Thursday, February 02, 2017

The First of School Post Nobody Writes

Today was Rory's first day of kindergarten. I'm not trying to be a pessimist, but I haven't had high hopes for a smooth start since he attended orientation late last year.  During both orientation sessions he clung to me, didn't want to play with other kids, and didn't want to do any of the activities.  We've been trying to talk positively about school over the past few months, but he hasn't been very enthusiastic.  He's been going to daycare one day a week since he was four months old, and since around the time he turned one, drop-offs are painful more often than not.  But he ALWAYS has a good time there and plays with other kids, so I don't know what his problem is.

Even though I know him better than anyone but God, I struggle with knowing the right approach in parenting him.  There's no doubt he has issues with anxiety, but he's also lazy (just calling a spade a spade).  If he had his way, he'd still be in nappies and I'd still be spoon-feeding him!  I still have daily battles with getting him to do tasks I know he can do - eating, putting his shoes on etc. ("I caaaaan't do it!  It's too hard for me," is the common whine).  Due to this I swing between being too tough and unsympathetic to just doing things for him, or not forcing him to do things because I've just had enough.  There have been times where I've really done my block and regretted it afterwards.  Sometimes I feel distant from him, because I just don't know how to help him.  I know too well from personal experience at a young age that kids can be cruel.  I don't want him to have to endure what I did.  I want to help him overcome his fears NOW, so he doesn't have to face the ridicule.  At times I feel like I'm reliving my own childhood through his anxiety.  You'd think I'd be able to relate to how he feels, but sometimes I just can't. 

So, today resulted in a meltdown when it came to putting on his school uniform and getting on the bus.  I thought the bus ride would be ok since his best friend was already on the bus (his best friend is going to the Catholic school unfortunately, while Rory is at the public school), but nope.  Duncan had to ride on the bus with him to calm him down.  I drove into town with Flynn and Rory's big bag of stationery and met them both at the classroom.  There were more tears when it was time to leave.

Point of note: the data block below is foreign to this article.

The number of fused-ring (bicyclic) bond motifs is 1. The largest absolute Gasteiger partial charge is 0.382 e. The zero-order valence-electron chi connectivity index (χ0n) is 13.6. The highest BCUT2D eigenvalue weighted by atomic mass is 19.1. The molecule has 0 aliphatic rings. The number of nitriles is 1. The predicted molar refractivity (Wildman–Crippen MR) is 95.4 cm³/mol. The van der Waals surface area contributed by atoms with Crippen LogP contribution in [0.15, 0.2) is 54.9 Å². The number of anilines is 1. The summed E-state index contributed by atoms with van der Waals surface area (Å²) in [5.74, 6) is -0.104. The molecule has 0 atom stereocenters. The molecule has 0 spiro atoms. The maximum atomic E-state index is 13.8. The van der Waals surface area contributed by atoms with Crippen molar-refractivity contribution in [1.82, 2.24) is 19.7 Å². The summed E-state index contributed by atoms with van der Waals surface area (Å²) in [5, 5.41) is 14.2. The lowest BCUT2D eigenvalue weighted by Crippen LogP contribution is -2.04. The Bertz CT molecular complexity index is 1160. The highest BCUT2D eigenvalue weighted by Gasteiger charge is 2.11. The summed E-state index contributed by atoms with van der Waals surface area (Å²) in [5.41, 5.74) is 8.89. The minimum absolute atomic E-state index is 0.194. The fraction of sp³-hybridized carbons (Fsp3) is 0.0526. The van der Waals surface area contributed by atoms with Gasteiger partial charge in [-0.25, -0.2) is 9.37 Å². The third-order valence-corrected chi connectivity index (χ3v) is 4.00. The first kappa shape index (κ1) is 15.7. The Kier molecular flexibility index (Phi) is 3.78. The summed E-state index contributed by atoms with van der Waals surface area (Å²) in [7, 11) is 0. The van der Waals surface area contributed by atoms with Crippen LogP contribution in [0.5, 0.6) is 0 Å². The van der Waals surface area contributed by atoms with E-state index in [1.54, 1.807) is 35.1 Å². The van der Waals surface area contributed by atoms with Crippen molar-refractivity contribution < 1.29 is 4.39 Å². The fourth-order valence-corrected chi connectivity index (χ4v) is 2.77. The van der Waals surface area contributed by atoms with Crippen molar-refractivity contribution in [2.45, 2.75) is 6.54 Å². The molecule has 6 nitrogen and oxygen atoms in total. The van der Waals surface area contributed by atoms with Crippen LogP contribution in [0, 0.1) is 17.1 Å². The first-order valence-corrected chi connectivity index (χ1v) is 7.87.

I spent the day sobbing...not because I'm one of those parents who can't let go, but because I felt so drained.  I cancelled swimming lessons for him, since I just can't deal with the way he screams throughout every lesson.  Dealing with school is enough for now.

Thankfully, he got off the bus this afternoon all smiles, and the comment from his teacher in his communication book said he'd cheered up after we left, played with other kids, did everything he was asked to do, and generally had a great day.

I'm grateful for other parents who have shared their own struggles with me.  My Facebook newsfeed has been littered with photos of happy kids in uniforms and comments from parents, such as, "Jimmy has been looking forward to school for months," or "Sally had a great day, no tears, and actually told me to leave."  It's a kick to the guts reading that and I've struggled with jealousy, raging at God about why, after everything I've been through, He has to give me difficult kids on top of that.

I love my kids more than all the hairs on all the bears, but parenting a sensitive, anxious child is just really hard work.  There are people who'll imply that you're too harsh, and others will think you're too soft, and somehow you've got to ignore them all, and figure out what's best for your child when you don't even know what that is.

Somehow we'll get through this together, my boy.



2 comments:

Wendy said...

Yes, somehow with God's strength you will get through. You probably have sensed that I have difficult kids too. Not the same issues, but hard nonetheless. And incredibly draining. Give yourself room to recover. I remember one day walking to kindergarten with our middle son (who is incredibly stubborn). It was just a 1km walk, but he stopped part-way there and refused to go any further. I can't remember why. It took a lot of talking and emotional energy to get him moving again. (I think I may have even rung my husband at work.) I finally got him to the carpark of the kindy and they were looking out for him (I'd had to call the Japanese kindy and tell them we were running late). The teacher came out to meet us and just picked him up and carried him in (kicking and screaming). He wasn't a light kid—I was incredulous, but so thankful. It took several hours to recover from that drama!

bettyl-NZ said...

Wow! Time sure does fly by! Don't worry about him at school. I cried and cried my first day, but they left me anyway and I adjusted. Trust me, you aren't the first (or the last) parent to cry on the first day of school!